With serving in the community over the years, I said to myself, if I cannot change things at the federal level, why not change it at the local level because I believe in change from the bottom to the top. That is why I decided to start the change from the bottom to the top so that I can serve my community.
The campaign wasn’t easy. It was really hard. My opponent was born in Iowa, she studied and worked all her life in Iowa City. I decided to announce my intentions to run early and I worked hard. I tried to reach out to lot of people as much as I could. We did reach out to a lot of people. People in my campaign committee were really good people who were helping me and they were hard working people. They reached out to lot of people to get my voice heard. I announced in March 2017 and just because they don’t have that name recognition. I got to reach out to a lot of people, going to the stores, markets, and doing door knocking. My campaign manager told me we’ve done over a hundred meetings in this campaign between March and November.
I’ve been helping people from different backgrounds at the Center for Worker Justice. I have Latinos, Africans, and people from this community who were born here. That is why I will be unique at the City Council because I deal with low wage workers, middle income families, businesses and I have helped the hotel business association by bringing workers to them and I’ve helped people find jobs. That is why I say I know the pains of everyone in this community and can be a voice for them.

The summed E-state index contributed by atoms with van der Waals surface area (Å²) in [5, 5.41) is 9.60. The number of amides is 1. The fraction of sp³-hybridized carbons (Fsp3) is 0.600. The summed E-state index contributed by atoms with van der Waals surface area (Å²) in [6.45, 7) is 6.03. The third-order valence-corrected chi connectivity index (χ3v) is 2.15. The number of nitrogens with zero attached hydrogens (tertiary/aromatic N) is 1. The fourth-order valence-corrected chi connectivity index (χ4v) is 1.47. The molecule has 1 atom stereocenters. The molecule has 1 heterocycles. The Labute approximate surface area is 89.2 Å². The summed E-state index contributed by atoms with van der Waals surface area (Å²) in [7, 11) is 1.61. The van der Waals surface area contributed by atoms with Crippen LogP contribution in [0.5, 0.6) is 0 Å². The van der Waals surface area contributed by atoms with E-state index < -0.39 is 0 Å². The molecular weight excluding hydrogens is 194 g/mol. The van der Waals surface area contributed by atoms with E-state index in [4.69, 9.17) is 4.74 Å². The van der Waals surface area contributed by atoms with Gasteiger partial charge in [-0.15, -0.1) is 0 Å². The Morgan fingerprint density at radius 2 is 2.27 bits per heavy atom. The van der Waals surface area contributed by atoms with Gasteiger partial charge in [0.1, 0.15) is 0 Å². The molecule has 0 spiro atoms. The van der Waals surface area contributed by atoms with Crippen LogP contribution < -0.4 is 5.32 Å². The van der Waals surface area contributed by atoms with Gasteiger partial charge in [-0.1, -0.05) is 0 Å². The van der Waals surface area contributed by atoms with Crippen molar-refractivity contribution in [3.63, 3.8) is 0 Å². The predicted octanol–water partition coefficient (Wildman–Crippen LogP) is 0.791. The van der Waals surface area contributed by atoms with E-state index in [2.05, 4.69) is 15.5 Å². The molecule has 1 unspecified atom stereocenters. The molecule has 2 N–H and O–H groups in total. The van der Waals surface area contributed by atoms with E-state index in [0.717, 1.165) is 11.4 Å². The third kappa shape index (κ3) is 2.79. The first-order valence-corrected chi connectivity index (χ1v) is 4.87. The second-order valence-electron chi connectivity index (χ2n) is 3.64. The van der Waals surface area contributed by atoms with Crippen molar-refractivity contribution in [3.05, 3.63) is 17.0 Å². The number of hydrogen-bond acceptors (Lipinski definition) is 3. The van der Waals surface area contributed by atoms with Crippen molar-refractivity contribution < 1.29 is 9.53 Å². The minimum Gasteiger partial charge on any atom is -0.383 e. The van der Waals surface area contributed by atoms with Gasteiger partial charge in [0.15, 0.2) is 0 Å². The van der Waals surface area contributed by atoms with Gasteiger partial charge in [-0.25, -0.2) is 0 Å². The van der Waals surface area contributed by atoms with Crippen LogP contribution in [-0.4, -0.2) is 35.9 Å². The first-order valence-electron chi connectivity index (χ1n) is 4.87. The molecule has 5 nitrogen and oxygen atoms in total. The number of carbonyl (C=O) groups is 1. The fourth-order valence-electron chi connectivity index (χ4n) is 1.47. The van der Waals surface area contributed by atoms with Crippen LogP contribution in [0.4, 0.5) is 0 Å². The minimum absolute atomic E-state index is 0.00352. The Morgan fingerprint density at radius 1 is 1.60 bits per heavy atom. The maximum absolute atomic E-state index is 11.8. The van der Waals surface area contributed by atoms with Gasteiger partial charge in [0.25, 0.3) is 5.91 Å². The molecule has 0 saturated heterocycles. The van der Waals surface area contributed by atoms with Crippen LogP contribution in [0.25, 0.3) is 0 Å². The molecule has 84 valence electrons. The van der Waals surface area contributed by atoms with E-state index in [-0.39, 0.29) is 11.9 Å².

I based my campaign on three issues and they are affordable houses, economic development for all where we bring jobs that pay great wages and the third is fixing our transportation system and make it available on Sunday because we don’t have Sunday transportation in my area for now. I am looking forward to bringing everyone together and looking forward to serving the community.
America is the land of opportunities and I encourage everyone to follow their dreams. The sky is the limit for dreams. If you’re really focused to do something you will do it and for immigrants, I will encourage all immigrants to be engaged in their new life. This is their new country. They should be engaged and be involved. They should try to use their rights and carry out their responsibilities. Don’t be isolated. This is their country and they are contributing to the community, to the society, to the economy and that is why they should be engaged by using their rights and also enjoy all the benefits from that. I encourage everyone whether born in America or moved to this country that they should really be engaged in community programs, shouldn’t be afraid to make their voices heard. We are in a country of opportunities and rights.
My husband is my number one supporter. I told him in the beginning and he agreed and supported me. All the time he’s told me he agreed with my decision to run for elections. My kids were really involved in all the process of the campaign. My campaign was not a regular campaign. It was a wake up campaign that we can serve at any level of government. I believe I am opening the path for the rest of the immigrants in this community to do the same thing that I did. I know we can do this. My kids are learning a lot. They did a lot of door knocking with me. They went to a lot of stores and markets with me. They told their friends at school to tell their parents to vote for me. They really helped me a lot.